Sleep As Self-Care

Lately I’ve been struggling to get enough sleep to function properly, and though it’s definitely a me-problem, I think in society it’s enough of an us-problem that I can talk about it. I know I’m not alone in being so tired every day that coffee doesn’t really even work any more. I know it’s not just me, because when I ask how someone is, nearly everyone answers with some form of, “a little tired”.

We do it to ourselves, whether by choice or necessity and it’s cruel. Sleep deprivation used to be a torture tactic for one’s enemies, yet we willfully do it to ourselves all the time. For some of us, we just want to watch the next episode, or spend a few minutes alone to ourselves when the household is asleep. For others, it’s work or school motivated. For others, insomnia takes over and we are tortured against our will – by ourselves. No matter our motivation to stay awake when we should sleep, it’s still hurting us. We build a sleep debt that science says we can’t make up.

Not getting adequate sleep can affect our health too. From our metabolism to our immune system, everything in our bodies depends on quality sleep. Recently I was sick for a whole week, and I’m sure my sleep debt had something to do with it. And though I slept a lot while home sick, I still felt guilty for sleeping and not completing all my duties.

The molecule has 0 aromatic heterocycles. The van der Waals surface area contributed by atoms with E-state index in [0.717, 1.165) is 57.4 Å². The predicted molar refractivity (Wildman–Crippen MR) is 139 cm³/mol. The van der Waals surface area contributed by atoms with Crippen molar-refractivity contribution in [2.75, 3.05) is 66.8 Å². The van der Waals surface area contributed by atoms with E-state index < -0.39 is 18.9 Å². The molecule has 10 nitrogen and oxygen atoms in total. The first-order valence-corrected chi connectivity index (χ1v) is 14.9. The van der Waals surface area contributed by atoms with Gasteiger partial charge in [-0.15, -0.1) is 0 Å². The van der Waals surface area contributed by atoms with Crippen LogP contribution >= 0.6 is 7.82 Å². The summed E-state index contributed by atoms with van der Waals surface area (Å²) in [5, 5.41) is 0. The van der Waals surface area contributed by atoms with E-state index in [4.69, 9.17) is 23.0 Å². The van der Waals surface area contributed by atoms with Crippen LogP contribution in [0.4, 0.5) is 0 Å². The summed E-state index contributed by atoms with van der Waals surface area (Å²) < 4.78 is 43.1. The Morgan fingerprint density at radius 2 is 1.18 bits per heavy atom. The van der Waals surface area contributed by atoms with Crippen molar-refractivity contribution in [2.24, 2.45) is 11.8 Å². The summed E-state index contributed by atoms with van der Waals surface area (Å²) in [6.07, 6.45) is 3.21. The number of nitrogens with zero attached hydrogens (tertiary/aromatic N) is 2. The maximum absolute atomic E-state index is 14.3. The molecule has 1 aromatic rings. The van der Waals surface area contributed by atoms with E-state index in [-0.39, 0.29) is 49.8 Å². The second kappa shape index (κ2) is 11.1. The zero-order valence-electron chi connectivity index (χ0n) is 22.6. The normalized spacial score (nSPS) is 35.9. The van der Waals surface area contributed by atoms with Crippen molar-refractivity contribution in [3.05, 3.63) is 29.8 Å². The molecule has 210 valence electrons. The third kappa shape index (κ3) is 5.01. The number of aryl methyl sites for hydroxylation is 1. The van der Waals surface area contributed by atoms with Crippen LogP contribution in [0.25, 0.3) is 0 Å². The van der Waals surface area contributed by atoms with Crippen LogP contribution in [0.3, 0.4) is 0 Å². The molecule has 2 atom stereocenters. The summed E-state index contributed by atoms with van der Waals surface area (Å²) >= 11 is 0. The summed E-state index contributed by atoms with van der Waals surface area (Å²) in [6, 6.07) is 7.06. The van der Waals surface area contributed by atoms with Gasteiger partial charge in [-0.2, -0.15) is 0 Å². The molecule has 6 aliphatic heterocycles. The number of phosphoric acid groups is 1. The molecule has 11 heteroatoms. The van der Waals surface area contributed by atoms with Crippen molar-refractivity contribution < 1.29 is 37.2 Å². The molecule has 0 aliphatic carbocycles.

My personal sleep debt is caused by wearing too many hats. I’m a mom, a student, a janitor, a church leader, etc. My busy schedule has me occupied from 5am ‘till midnight, and often later. I keep telling myself this is just for a short season, but the truth is it is unsustainable. At some point I need to stop believing the rhetoric that ‘sleep is for the weak,’ and embrace the newer trend of seeing sleep as self-care.

Self-care is “the practice of taking an active role in protecting one’s own well-being and happiness, in particular during periods of stress” and “the practice of taking action to preserve or improve one’s own health,” according to the Oxford Dictionary. Frequently people think of practices such as yoga or meditation as self-care. Could something so simple as sleep qualify? Absolutely! It preserves health, and certainly well-being. It may be the most affordable, accessible, effective self-care available. Sleep should probably be our go-to remedy instead of a last-ditch effort to feel better and like ourselves again.

When a full night of quality sleep isn’t an option, there are other ways to take advantage of sleep’s benefits. Power naps, or cat-naps, as they used to be called, can give the system a temporary jolt of alertness to get by for a bit. Short naps of ten to twenty minutes also lower risk of heart disease and lower stress levels. I’ll take that, thank you very much!

So to combat my busy schedule and stress I’m going to consider taking cat-naps in my car before and after work. This should help me achieve a safer drive home, a healthier body and a calmer mind. Besides, anything named after a feline has to be good for me! I’m also going to work on feeling good about listening to my body and getting my rest instead of feeling guilty for not being able to do it all. Easier said than done, for sure, but that’s what I’m here for. I’m here to learn and grow and expand my mind. Now if you’ll excuse me, I’m off to a cat-nap for my health…